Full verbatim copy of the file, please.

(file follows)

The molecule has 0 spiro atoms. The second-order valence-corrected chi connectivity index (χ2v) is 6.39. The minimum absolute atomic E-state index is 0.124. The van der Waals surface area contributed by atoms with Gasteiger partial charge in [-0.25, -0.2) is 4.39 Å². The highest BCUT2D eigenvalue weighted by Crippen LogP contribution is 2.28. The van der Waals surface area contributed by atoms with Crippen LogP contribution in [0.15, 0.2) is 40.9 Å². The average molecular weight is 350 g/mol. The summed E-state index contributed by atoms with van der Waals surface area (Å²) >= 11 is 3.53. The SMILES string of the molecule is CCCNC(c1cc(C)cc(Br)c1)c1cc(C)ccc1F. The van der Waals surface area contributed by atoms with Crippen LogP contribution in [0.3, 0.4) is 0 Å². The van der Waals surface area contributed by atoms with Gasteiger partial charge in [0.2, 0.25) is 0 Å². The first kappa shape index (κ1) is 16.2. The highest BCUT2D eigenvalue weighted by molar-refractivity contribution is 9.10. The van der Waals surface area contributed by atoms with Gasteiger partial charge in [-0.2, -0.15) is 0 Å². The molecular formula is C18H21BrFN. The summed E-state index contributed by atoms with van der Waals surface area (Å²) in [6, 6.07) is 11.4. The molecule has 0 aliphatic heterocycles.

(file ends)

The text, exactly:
The molecule has 0 spiro atoms. The second-order valence-corrected chi connectivity index (χ2v) is 6.39. The minimum absolute atomic E-state index is 0.124. The van der Waals surface area contributed by atoms with Gasteiger partial charge in [-0.25, -0.2) is 4.39 Å². The highest BCUT2D eigenvalue weighted by Crippen LogP contribution is 2.28. The van der Waals surface area contributed by atoms with Crippen LogP contribution in [0.15, 0.2) is 40.9 Å². The average molecular weight is 350 g/mol. The summed E-state index contributed by atoms with van der Waals surface area (Å²) >= 11 is 3.53. The SMILES string of the molecule is CCCNC(c1cc(C)cc(Br)c1)c1cc(C)ccc1F. The van der Waals surface area contributed by atoms with Crippen LogP contribution in [0.3, 0.4) is 0 Å². The van der Waals surface area contributed by atoms with Gasteiger partial charge in [0.2, 0.25) is 0 Å². The first kappa shape index (κ1) is 16.2. The highest BCUT2D eigenvalue weighted by molar-refractivity contribution is 9.10. The van der Waals surface area contributed by atoms with Gasteiger partial charge in [-0.2, -0.15) is 0 Å². The molecular formula is C18H21BrFN. The summed E-state index contributed by atoms with van der Waals surface area (Å²) in [6, 6.07) is 11.4. The molecule has 0 aliphatic heterocycles.